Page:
The latest monthly update from Neil Woodford's flagship equity income fund shows the master investor has been going against the market by adding to several out-of-favour stocks.
Should you follow Woodford's contrarian lead and buy into these recent fallers?
Strategic and financial sense
At 4,350p, shares of FTSE 100 giant British American Tobacco(LSE: BATS) are 14% down from a high of 5,042p in early October. The bulk of the fall has come since the company announced a proposed merger with Reynolds American on 21 October.
BAT already owns 42.2% of the US firm and the proposal would see it acquire the remaining 57.8% for a total consideration of $47bn in a mixture of cash ($20bn) and shares ($27bn).
Woodford's fund update tells us: "Our view is that this deal was inevitable and, although it has happened earlier than we thought, makes a lot of strategic and financial sense. We will be voting in favour of the transaction".
Reynolds' shares spiked to an all-time high on the news and Woodford took advantage of the positive reaction to sell his Reynolds holding and buy more shares in BAT (and also Imperial Brands).
Of course, the deal may or may not go ahead. But I agreed with Woodford that the recent weakness in BAT's shares presents a good buying opportunity. The consensus P/E of 17.7 for calendar 2016 falls to 15.3 next year on the back of forecast 15% earnings growth and there's an attractive dividend yield of 3.8% rising to 4.1%.
Disproportionate market reaction
Shares of fellow FTSE 100 firm Capita(LSE: CPI) were trading at over 1,000p in early September but crashed dramatically when the company issued a profit warning towards the end of the month.
Having met management, Woodford and his team came away reassured that the outsourcing specialist is doing the right things "to restore the business to a healthier growth trajectory" and that the dividend is safe. Woodford added to his holding on the basis that "the market's reaction looks disproportionate" and his latest fund update tells us he's further increased his stake in the company.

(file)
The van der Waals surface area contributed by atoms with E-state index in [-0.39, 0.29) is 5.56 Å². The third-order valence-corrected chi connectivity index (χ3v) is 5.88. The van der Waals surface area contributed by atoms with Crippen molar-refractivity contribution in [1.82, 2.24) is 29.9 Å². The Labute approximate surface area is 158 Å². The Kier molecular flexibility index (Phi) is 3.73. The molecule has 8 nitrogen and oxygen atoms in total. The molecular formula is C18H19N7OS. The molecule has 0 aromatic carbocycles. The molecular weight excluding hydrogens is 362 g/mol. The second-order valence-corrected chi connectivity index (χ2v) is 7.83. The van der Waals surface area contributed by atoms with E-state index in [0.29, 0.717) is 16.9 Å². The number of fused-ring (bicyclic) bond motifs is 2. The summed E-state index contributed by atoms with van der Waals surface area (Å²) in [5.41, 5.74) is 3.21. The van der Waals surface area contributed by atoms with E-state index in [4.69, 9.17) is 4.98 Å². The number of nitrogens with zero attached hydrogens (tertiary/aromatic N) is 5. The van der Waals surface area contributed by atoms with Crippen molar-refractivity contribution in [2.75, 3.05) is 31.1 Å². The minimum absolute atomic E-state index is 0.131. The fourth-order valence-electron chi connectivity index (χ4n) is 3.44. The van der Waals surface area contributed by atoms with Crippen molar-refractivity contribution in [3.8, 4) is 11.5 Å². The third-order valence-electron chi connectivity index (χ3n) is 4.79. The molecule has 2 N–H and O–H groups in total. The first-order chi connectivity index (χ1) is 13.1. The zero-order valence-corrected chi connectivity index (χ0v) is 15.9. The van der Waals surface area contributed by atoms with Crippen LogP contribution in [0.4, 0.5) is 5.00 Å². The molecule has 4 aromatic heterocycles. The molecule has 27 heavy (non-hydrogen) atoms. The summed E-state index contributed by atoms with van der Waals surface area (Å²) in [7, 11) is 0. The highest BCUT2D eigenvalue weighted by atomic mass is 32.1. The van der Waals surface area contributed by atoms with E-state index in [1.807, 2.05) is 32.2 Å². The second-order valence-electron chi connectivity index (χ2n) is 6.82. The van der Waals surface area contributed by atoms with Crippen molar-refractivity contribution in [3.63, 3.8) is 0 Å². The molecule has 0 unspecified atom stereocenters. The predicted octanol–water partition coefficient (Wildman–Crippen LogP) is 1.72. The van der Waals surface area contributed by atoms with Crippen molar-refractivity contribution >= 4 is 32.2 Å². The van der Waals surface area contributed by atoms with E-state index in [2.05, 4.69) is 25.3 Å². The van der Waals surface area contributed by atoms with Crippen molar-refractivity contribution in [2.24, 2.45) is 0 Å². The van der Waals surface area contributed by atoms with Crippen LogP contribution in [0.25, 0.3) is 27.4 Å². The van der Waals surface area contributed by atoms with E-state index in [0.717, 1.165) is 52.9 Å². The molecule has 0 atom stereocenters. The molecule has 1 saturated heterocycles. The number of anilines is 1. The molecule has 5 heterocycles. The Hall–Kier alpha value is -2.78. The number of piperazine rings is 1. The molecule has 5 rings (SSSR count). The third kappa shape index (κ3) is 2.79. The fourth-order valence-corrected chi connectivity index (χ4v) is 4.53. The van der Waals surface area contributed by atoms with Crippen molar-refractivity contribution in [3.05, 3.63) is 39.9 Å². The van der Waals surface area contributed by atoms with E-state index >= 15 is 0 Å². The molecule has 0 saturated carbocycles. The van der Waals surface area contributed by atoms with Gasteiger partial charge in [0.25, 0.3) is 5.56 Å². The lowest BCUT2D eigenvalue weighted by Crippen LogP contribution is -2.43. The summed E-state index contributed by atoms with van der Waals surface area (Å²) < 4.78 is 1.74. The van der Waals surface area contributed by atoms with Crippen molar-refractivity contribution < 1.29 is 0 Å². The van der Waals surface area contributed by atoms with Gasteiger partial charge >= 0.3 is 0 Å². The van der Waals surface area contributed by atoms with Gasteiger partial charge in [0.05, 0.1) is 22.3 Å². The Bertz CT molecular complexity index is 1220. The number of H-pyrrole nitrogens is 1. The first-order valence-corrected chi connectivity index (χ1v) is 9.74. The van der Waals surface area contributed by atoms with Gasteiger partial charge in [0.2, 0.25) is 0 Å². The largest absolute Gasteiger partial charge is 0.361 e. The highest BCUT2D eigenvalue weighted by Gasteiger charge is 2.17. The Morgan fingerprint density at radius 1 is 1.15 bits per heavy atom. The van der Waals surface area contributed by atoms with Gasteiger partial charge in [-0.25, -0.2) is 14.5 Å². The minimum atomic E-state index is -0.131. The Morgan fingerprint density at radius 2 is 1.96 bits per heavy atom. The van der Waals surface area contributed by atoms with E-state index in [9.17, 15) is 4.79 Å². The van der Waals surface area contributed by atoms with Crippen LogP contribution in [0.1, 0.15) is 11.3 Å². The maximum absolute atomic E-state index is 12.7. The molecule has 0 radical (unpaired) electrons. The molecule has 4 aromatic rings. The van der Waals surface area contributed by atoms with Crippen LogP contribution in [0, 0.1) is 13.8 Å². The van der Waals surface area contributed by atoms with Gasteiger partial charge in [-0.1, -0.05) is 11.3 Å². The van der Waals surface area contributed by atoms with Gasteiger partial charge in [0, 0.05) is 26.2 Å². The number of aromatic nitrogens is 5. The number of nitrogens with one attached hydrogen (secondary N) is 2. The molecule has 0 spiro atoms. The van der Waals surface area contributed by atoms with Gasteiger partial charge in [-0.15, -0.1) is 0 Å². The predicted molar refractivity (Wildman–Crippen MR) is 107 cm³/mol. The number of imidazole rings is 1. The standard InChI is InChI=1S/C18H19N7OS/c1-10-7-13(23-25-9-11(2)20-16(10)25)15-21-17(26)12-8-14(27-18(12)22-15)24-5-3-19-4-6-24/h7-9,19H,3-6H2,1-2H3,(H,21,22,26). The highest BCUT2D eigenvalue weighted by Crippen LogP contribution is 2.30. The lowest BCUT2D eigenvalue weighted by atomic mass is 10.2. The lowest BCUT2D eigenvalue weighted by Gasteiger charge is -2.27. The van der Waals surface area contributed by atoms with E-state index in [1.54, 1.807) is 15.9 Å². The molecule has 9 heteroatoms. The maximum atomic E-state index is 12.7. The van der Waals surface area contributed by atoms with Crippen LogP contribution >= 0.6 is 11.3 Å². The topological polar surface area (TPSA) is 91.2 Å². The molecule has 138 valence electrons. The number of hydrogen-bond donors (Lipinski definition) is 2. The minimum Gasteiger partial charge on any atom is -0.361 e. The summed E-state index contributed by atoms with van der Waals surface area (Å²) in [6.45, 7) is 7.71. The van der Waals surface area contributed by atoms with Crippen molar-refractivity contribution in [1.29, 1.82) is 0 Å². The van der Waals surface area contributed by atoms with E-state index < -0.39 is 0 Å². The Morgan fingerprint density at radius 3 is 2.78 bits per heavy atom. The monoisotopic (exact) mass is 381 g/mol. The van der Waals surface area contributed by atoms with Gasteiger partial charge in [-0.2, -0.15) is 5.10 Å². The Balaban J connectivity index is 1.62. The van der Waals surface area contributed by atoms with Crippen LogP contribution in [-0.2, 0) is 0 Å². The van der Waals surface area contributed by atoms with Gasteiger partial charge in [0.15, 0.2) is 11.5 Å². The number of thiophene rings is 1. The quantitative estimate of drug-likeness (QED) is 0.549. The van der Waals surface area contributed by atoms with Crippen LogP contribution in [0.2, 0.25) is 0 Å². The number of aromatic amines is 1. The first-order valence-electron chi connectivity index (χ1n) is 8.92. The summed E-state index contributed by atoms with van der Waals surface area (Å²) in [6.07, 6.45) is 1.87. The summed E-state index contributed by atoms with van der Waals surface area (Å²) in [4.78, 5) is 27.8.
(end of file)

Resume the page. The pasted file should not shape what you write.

At a share price of 577p, Capita is 55% down from its 52-week high. The market's reaction does indeed look disproportionate. On downgraded forecasts, the P/E for calendar 2016 is a mere 8.8, falling to 8.5 for 2017, while a dividend maintained at last year's level would give a juicy yield of 5.5%. This makes Capita an attractive buy to my eye.
Skills and discipline
Woodford has also upped his stake in FTSE 250 insurer Lancashire (LSE: LRE). The shares are currently trading at 641p -- down 15% from a high of 758p on 3 November when the company released its Q3 results and announced a juicy special dividend. Part of the reason for the fall is that the shares have gone ex-dividend.
Woodford and his team have previously praised Lancashire's "strong underwriting skills and capital discipline" and dividends are contributing significantly to shareholder returns. Analysts have pencilled in a payout of 46p for 2017 giving a terrific yield of 7.2%, while the P/E is a reasonable 14.6. Again, the shares of this one also look very buyable to me.
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G A Chester has no position in any shares mentioned. The Motley Fool UK has recommended Imperial Brands. We Fools don't all hold the same opinions, but we all believe that considering a diverse range of insights makes us better investors.